As I am writing this story, I am sitting with tears in my eyes. British national treasure Stephen Fry has admitted that he tried to commit suicide last year and was only saved as a result of his producer finding his unconscious body.
Fry, 55, who has a history of depression having been diagnosed with bipolar in 1995, spoke of his suicide attempt in an interview with British comic Richard Herring that is to be released via podcast tomorrow (6 June). The broadcaster and actor admitted he was overseas when he attempted to take his own life by taking a large quantity of pills and vodka. He fell unconscious however the mixture made him start convulsing which caused Fry to break four ribs in the process. He was found by the producer of the programme he was making who had dropped in to see the star and he called for help thereby saving Fry.
Mr Fry, who is quizmaster on the hugely successful quiz show QI as well as an author, actor and a total techie and twitter geek, has not hidden his struggles with bipolar and in a 2011 interview feared he may try to take his own life in the future. The interview with Herring was conducted last week before a live audience in a London theatre, and whilst talking about the subject of suicide, Fry opened up and said:
“I would go as far as to tell you that I attempted it last year, so that I’m not always happy.
“This is the first time I’ve said this in public, but I might as well…
“And, um, it was a close run thing. I took a huge number of pills with a large amount of vodka and the mixture of them made my body convulse so much that I broke four ribs, but I was still unconscious.
“And, fortunately, the producer I was filming with at the time came into the hotel room and I was found in a sort of unconscious state and taken back to England and looked after.”
Neither the location or the project he was working on at the time were disclosed.
Stephen Fry, who is the President of British mental health charity Mind, felt he should talk about his personal episodes of depression. He sees part of his role as opening people’s eyes to the risk of early death for people who have untreated or mismanaged mental health conditions.
“I’m president of Mind, and the whole point is in my role as I see it is not to be shy and forthcoming about the morbidity and genuine nature of the likelihood of death amongst people with certain mood disorders if they don’t look after it, if they think they can do without their medication or without the regular visits to a doctor, without taking care of themselves.”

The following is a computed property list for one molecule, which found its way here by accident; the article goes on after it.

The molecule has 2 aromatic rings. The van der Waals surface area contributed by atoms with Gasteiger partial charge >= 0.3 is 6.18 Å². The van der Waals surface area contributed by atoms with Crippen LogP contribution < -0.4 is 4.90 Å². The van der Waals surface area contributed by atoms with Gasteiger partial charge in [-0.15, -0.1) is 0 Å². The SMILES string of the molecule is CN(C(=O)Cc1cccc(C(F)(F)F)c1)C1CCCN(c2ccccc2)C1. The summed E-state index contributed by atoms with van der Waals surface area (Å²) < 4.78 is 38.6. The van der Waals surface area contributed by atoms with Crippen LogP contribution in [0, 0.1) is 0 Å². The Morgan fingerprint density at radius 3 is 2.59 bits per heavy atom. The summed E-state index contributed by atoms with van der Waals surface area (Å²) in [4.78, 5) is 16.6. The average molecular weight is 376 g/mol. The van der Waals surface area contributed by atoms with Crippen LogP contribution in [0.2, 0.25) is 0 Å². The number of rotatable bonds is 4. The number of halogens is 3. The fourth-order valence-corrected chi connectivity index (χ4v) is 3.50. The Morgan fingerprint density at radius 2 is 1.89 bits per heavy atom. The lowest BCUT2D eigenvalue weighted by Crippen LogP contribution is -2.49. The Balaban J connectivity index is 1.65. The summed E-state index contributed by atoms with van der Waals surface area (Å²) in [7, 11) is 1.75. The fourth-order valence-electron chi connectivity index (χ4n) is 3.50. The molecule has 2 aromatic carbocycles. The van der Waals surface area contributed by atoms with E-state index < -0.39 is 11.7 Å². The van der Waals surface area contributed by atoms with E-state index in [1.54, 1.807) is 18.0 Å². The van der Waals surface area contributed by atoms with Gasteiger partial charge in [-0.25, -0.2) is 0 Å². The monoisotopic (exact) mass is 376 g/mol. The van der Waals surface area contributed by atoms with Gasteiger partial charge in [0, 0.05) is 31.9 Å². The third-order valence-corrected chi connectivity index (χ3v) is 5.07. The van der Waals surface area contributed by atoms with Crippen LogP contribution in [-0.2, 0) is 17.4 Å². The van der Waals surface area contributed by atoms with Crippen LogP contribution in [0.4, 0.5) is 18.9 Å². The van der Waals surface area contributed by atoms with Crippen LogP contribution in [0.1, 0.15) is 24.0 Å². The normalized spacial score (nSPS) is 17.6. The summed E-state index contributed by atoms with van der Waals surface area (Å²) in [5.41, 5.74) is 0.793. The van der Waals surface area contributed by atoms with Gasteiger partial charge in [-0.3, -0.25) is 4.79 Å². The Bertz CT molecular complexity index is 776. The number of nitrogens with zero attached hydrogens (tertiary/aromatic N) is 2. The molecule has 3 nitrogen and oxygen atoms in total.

Mind have released video of the interview:
In typical Fry fashion, he took to Twitter this afternoon to thank his fans for their support and to let them know that he is doing well.
This is not the first time that Stephen Fry has been open and honest about his battle with bipolar, or manic depression. In 2006 he made a BBC Documentary called The Secret Life of the Manic Depressive and in that he spoke to other well-known people who suffer from the illness such as actor Richard Dreyfuss.
Fry first attempted to take his own life in 1995 after he walked off stage during a run of the play Cell Mates. In that attempt he contemplated gassing himself with exhaust fumes in the garage of his Central London flat. He did not go through with it, however he did flee the country and was not heard from for a week where he was discovered in Belgium. He returned to the UK and received help and it was at the age of 37 he received the diagnosis of being a bipolar sufferer.
Paul Farmer, Mind’s Chief Executive, praised Stephen for his continued openness and honesty regarding a condition which still has a huge stigma: “Stephen has always spoken candidly about his experience of bipolar disorder. By being so open he has helped to raise awareness about mental health issues and tackle stigma.”
If Stephen Fry being so open and honest can help just one person get the help they need then his frank honesty was not in vain. Stephen you are a national and international treasure and the world would be a much poorer and much more stupid place without you.
To download the podcast here
To watch Stephen Fry discuss his illness in The Secret Life of the Manic Depressive